While there are many forms of violence to others, among them are the ways we put and hold each other down – whether through competition, fear of losing control, and other motivations – constraining expression, creativity, productivity, and more.

Clearly, these constraints on expression, which I am referring to as violence, have profound implications for individuals – who suffer the violence – and to the collective, which is wasting untold potential, creativity, and productivity.

Question: If you were sitting across the table from a reader of The Mindfulness and Psychotherapy blog right now, what pieces of wisdom could you impart on how they could get started on making a change at work, for good. 

Jeff:  I love your questions Elisha! The first thing I suggest is for them to slow down, get quiet, and tune in to what is up for them at work. What are the deep questions they have in relationship to their work. It can be personal questions about their relationship to their work – are they really doing what they want to be doing, are they alive at work or working like they are half-dead, not bringing themselves fully to it or not receiving what they need from it. It might relate to challenges they are facing with others they work with. It may be a question about the way their company conducts itself. Or something else.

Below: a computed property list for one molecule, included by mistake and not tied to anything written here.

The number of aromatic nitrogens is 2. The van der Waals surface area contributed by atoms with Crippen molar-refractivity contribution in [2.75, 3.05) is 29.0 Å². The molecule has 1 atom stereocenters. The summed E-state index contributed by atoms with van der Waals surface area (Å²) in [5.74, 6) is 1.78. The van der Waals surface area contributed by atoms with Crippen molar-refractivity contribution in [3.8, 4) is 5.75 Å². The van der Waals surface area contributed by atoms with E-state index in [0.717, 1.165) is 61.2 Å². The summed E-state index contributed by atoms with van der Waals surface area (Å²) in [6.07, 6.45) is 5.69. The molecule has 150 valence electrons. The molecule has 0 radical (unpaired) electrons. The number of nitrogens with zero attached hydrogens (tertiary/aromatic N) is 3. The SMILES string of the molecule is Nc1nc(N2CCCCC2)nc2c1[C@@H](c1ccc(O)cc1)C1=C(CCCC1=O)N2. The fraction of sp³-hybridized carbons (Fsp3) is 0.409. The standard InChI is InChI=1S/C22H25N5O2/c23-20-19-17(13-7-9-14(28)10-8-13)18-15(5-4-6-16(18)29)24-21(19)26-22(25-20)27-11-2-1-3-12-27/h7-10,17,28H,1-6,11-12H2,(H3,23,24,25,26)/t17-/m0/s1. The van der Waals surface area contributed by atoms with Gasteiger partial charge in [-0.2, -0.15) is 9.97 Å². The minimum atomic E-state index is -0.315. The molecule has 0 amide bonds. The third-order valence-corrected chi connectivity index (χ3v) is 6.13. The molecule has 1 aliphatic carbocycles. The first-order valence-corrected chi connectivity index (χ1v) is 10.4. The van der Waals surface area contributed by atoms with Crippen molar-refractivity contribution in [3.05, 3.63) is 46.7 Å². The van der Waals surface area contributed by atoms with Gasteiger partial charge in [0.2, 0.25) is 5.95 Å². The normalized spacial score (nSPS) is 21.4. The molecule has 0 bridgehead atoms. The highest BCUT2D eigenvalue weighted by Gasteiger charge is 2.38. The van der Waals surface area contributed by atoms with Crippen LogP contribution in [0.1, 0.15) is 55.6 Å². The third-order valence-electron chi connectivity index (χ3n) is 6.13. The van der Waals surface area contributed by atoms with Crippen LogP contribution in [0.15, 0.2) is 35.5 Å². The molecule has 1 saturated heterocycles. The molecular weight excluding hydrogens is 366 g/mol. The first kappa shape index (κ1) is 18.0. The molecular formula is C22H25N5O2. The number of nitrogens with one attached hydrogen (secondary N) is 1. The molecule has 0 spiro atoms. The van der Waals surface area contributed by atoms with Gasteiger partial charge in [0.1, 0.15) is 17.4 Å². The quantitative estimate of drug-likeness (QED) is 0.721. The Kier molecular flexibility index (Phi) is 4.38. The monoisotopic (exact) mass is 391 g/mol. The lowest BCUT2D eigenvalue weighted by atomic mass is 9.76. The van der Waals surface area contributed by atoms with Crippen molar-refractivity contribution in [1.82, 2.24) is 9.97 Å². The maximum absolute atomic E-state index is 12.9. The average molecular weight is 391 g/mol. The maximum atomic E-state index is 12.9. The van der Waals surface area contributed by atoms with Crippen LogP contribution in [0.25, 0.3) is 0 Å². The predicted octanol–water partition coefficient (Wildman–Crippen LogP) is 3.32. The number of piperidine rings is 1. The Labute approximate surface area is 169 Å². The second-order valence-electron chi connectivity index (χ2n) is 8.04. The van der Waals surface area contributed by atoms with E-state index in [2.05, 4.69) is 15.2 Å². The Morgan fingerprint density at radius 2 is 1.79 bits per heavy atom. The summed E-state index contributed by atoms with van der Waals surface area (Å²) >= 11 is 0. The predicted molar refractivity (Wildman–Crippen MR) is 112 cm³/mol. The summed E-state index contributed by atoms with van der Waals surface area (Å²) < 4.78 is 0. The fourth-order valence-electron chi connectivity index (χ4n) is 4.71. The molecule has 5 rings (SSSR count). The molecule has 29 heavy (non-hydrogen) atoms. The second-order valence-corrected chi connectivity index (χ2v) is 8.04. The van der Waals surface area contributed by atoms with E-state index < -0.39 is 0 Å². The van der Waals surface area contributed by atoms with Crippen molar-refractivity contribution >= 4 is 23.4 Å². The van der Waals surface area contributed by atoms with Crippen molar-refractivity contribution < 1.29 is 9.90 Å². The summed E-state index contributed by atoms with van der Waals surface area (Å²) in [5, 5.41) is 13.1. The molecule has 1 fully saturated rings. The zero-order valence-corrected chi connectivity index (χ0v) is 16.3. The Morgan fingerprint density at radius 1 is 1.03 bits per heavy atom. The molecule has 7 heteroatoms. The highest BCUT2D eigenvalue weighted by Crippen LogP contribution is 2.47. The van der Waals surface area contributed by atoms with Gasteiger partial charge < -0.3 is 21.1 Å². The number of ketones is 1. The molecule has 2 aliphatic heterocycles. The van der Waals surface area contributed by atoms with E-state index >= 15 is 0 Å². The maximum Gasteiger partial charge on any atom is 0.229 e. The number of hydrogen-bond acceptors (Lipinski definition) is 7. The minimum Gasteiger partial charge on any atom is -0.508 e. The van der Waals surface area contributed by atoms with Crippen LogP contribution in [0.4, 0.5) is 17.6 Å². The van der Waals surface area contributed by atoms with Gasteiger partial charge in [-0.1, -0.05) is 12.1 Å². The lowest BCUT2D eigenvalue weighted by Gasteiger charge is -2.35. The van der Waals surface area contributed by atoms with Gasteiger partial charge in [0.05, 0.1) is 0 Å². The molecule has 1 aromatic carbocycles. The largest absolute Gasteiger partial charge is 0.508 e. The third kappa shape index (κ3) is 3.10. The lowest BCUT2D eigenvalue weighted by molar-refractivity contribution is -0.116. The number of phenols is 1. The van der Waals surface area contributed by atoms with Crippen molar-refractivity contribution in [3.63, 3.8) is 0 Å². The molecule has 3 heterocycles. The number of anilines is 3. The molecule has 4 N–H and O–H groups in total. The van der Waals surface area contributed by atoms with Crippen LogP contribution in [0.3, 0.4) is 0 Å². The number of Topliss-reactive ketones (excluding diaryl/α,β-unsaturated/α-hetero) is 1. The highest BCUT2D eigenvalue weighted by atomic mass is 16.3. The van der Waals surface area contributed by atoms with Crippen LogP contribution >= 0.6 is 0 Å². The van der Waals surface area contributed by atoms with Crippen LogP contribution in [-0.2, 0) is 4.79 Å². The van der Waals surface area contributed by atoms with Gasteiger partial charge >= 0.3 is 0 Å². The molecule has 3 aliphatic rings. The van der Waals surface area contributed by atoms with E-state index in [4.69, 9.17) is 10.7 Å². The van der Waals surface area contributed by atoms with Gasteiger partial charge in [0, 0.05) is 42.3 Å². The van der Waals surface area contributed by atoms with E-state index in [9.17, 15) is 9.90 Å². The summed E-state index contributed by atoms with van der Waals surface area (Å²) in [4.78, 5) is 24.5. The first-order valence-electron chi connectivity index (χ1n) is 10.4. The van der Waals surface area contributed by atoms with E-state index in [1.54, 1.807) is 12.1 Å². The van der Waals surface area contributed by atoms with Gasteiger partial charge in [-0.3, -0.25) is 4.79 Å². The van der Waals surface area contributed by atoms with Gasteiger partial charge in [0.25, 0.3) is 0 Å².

This process of slowing down, reflecting, and inquiring is among the most powerful things we can do. Another and next step can be to invite someone else we work with to do the same with us, to slow down, and have a conversation about the issues that one or both of us might be considering or concerned about.

After all, business is simply a form of human social organization focused on producing specific outcomes – producing products or services, generating wealth and value, creating jobs, among others. And as a form of human social organization, it provides an opportunity to be and become more human, and to access our humanity to more effectively accomplish the objectives of the business and the people comprising it. Drawing on awareness, our ability to connect and collaborate, and bringing our highest intelligence to bear, are essential to Working for Good.